Semta as an organisation has a long history and heritage. It was incorporated in December 1988 and registered as a charity in 1990 but its origins go back to the Industrial Training Act of 1964. Below is a historic snapshot highlighting key milestones in the organisation's history.
1964 - Engineering Industry Training Board
The EITB had the power to impose a financial training levy on employers over a certain size. Employers who could prove a good track record of training activity could be granted exemption from most of the levy.
1991 - 1991 - The Engineering Training Authority
The Engineering Training Authority was created from the EITB and allocated some of its assets. A new voluntary organisation was created called EnTra, the Engineering Training Authority, which had no statutory levy-raising powers.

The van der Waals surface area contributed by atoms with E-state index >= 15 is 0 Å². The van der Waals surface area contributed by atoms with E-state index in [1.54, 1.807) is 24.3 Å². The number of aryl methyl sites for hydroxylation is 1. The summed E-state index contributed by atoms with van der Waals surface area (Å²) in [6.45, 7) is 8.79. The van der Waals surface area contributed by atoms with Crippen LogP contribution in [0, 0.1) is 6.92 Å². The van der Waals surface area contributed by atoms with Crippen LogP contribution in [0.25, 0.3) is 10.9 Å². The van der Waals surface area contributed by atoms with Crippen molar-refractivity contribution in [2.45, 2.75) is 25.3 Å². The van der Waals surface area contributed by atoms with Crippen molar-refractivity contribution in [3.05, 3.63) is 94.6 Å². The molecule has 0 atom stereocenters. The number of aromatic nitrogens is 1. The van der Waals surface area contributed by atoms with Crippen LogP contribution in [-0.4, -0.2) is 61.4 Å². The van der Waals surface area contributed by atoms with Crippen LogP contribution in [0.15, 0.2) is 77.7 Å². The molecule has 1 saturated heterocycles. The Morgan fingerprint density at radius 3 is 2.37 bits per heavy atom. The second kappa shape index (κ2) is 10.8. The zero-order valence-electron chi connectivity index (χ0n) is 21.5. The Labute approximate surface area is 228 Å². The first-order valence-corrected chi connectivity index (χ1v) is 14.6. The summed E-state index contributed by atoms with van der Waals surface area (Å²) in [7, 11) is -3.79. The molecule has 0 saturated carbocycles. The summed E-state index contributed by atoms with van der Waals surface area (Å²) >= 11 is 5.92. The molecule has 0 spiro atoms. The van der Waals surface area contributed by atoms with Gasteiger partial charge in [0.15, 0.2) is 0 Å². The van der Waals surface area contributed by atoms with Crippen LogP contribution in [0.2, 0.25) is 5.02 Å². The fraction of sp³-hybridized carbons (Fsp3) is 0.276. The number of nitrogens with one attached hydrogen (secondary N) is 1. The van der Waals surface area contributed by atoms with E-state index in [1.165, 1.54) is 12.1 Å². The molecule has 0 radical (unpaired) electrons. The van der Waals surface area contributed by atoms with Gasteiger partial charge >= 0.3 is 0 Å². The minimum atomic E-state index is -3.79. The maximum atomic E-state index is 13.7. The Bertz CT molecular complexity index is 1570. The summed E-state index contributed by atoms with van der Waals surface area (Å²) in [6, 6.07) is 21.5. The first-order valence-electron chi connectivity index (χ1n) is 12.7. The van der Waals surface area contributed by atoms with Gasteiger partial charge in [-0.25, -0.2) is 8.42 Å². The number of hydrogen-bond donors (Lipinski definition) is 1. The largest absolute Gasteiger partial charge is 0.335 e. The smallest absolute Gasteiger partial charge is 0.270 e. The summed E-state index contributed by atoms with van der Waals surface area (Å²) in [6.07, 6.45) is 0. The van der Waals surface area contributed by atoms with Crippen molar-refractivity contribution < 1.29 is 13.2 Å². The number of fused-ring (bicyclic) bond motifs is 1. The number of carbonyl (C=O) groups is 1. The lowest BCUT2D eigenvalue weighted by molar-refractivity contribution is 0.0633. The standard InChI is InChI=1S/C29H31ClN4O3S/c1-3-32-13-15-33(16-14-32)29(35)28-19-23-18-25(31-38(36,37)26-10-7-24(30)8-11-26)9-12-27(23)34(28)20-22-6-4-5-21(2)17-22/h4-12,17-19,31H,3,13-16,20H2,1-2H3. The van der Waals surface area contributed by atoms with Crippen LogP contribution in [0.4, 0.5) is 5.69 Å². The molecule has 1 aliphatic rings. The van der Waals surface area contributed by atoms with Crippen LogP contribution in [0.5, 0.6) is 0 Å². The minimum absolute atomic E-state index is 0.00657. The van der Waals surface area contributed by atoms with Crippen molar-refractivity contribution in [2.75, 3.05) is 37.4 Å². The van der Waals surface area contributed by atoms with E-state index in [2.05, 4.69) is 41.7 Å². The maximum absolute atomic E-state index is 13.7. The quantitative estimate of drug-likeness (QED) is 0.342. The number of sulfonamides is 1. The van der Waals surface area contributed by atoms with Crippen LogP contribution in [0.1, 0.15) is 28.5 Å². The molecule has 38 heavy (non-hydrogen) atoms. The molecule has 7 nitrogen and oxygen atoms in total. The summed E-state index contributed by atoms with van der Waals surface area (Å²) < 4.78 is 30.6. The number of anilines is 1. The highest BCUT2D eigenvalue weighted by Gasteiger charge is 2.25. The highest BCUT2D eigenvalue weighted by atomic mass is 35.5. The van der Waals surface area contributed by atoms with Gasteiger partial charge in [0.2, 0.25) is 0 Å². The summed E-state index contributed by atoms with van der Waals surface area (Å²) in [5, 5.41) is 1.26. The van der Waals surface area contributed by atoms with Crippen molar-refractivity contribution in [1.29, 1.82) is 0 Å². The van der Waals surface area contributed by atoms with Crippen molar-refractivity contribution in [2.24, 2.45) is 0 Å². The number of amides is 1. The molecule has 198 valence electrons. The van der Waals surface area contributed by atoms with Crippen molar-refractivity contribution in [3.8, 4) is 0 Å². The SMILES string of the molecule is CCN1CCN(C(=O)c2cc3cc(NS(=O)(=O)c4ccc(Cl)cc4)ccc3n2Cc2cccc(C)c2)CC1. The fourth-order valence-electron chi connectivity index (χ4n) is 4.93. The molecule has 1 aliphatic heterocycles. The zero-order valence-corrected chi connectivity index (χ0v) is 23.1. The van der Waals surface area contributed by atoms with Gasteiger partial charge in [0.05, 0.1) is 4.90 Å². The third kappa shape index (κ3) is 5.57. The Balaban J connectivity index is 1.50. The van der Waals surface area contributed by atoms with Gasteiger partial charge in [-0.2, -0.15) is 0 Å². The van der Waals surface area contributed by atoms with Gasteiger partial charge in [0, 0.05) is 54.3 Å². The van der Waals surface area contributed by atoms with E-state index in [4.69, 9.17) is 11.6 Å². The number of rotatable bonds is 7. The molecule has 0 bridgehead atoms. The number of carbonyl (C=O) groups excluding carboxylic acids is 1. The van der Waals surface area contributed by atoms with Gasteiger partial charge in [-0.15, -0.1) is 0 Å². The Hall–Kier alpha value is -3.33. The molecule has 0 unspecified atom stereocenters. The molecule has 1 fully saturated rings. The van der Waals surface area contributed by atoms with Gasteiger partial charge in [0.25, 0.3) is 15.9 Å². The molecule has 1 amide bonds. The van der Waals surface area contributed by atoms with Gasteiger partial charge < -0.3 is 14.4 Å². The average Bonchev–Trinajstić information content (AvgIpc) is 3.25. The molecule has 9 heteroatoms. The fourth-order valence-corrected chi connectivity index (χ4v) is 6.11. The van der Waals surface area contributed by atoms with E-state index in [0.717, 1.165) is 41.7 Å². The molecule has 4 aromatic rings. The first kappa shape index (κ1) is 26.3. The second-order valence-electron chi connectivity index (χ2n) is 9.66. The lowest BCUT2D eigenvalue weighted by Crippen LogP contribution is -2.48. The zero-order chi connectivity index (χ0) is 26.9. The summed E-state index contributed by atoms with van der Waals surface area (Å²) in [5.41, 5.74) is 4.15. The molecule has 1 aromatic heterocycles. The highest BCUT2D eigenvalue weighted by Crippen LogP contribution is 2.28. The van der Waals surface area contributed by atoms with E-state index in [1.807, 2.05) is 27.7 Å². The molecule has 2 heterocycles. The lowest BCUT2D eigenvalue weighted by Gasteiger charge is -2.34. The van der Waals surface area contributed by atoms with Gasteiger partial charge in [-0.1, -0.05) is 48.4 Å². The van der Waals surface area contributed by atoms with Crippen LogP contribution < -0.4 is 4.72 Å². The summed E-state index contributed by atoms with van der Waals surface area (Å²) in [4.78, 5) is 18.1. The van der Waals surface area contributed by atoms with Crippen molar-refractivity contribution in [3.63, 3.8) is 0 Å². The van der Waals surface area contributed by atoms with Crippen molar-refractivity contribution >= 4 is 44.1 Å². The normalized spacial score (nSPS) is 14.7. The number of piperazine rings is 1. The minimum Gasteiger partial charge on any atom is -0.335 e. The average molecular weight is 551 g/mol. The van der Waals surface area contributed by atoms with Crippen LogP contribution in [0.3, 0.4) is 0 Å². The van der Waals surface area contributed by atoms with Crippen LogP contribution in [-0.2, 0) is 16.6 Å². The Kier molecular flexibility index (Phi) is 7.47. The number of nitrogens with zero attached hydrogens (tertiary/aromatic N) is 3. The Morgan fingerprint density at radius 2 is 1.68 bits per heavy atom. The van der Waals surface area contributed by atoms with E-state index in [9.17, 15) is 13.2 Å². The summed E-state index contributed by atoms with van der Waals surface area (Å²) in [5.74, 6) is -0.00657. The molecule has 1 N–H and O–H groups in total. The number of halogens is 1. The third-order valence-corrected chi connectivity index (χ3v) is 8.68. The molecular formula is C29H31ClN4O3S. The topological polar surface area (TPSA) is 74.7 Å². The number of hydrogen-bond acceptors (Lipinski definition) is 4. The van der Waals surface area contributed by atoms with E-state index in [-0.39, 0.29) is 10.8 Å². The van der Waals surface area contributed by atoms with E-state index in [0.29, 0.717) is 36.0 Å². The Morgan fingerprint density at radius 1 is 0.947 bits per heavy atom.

1996 - EMTA
A merger with the Marine and Engineering Training Association, spawned EMTA, which took responsibility for engineering and manufacturing skills, as one of more than 70 National Training Organisations. These were effectively taken out by the Government in March 2002 when their support funding was withdrawn.
2003 - Semta
In 2003 Semta successfully bid for a licence as a sector skills council following the merger of EMTA with the Science Technology and Mathematics Council. In 2005 Semta merged with MetSkill and in 2006 set up the National Skills Academy for Manufacturing to help raise the sector's global competitiveness by developing top quality, fit-for-purpose solutions to critical training and development needs.
In 2005 Semta underwent a review by the National Audit Office and was successfully relicensed.
As a government-licensed sector skills council, Semta performs many essential roles, including the development of comprehensive National Occupational Standards and apprenticeship frameworks that can be practically applied by employers and the design and development of skills solutions which satisfy employers' needs.
Semta is responsible for engineering skills for the future of the UK’s most advanced sectors. Led by employers, our job is to transform the skills and productivity of the people who power our engineering and advanced manufacturing technologies sectors, enabling UK industry to compete on the global stage.